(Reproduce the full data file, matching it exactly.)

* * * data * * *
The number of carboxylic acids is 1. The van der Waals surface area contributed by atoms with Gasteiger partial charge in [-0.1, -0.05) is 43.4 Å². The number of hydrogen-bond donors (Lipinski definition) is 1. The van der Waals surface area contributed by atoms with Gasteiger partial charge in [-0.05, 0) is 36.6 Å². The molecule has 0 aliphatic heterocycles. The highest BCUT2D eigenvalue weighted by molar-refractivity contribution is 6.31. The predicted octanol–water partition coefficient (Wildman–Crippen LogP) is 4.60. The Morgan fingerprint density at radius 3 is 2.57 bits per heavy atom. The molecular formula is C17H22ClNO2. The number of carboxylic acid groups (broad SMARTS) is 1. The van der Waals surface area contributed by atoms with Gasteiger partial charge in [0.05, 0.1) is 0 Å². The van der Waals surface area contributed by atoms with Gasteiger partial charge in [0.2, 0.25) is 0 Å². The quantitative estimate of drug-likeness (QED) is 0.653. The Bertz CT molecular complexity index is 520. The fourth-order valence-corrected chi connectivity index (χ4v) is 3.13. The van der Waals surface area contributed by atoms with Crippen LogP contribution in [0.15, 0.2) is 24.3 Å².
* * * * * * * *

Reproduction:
The number of carboxylic acids is 1. The van der Waals surface area contributed by atoms with Gasteiger partial charge in [-0.1, -0.05) is 43.4 Å². The number of hydrogen-bond donors (Lipinski definition) is 1. The van der Waals surface area contributed by atoms with Gasteiger partial charge in [-0.05, 0) is 36.6 Å². The molecule has 0 aliphatic heterocycles. The highest BCUT2D eigenvalue weighted by molar-refractivity contribution is 6.31. The predicted octanol–water partition coefficient (Wildman–Crippen LogP) is 4.60. The Morgan fingerprint density at radius 3 is 2.57 bits per heavy atom. The molecular formula is C17H22ClNO2. The number of carboxylic acid groups (broad SMARTS) is 1. The van der Waals surface area contributed by atoms with Gasteiger partial charge in [0.05, 0.1) is 0 Å². The van der Waals surface area contributed by atoms with Gasteiger partial charge in [0.2, 0.25) is 0 Å². The quantitative estimate of drug-likeness (QED) is 0.653. The Bertz CT molecular complexity index is 520. The fourth-order valence-corrected chi connectivity index (χ4v) is 3.13. The van der Waals surface area contributed by atoms with Crippen LogP contribution in [0.15, 0.2) is 24.3 Å².